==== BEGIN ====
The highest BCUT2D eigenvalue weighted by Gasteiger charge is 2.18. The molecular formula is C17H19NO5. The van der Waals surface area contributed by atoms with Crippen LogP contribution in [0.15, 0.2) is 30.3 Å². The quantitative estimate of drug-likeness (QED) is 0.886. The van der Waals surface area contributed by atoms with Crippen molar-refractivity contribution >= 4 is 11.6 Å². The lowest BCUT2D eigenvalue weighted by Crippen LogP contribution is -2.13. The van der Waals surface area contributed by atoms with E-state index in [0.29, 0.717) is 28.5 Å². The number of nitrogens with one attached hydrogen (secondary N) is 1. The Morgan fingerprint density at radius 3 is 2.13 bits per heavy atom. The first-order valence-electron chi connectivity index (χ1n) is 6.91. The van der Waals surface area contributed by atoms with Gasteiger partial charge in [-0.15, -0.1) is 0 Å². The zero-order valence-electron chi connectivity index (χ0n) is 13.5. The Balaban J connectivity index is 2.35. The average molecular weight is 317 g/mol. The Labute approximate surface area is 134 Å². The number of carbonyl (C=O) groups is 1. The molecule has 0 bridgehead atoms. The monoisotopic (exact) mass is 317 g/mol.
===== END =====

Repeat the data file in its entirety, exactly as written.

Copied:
The highest BCUT2D eigenvalue weighted by Gasteiger charge is 2.18. The molecular formula is C17H19NO5. The van der Waals surface area contributed by atoms with Crippen LogP contribution in [0.15, 0.2) is 30.3 Å². The quantitative estimate of drug-likeness (QED) is 0.886. The van der Waals surface area contributed by atoms with Crippen molar-refractivity contribution >= 4 is 11.6 Å². The lowest BCUT2D eigenvalue weighted by Crippen LogP contribution is -2.13. The van der Waals surface area contributed by atoms with E-state index in [0.29, 0.717) is 28.5 Å². The number of nitrogens with one attached hydrogen (secondary N) is 1. The Morgan fingerprint density at radius 3 is 2.13 bits per heavy atom. The first-order valence-electron chi connectivity index (χ1n) is 6.91. The van der Waals surface area contributed by atoms with Gasteiger partial charge in [-0.15, -0.1) is 0 Å². The zero-order valence-electron chi connectivity index (χ0n) is 13.5. The Balaban J connectivity index is 2.35. The average molecular weight is 317 g/mol. The Labute approximate surface area is 134 Å². The number of carbonyl (C=O) groups is 1. The molecule has 0 bridgehead atoms. The monoisotopic (exact) mass is 317 g/mol.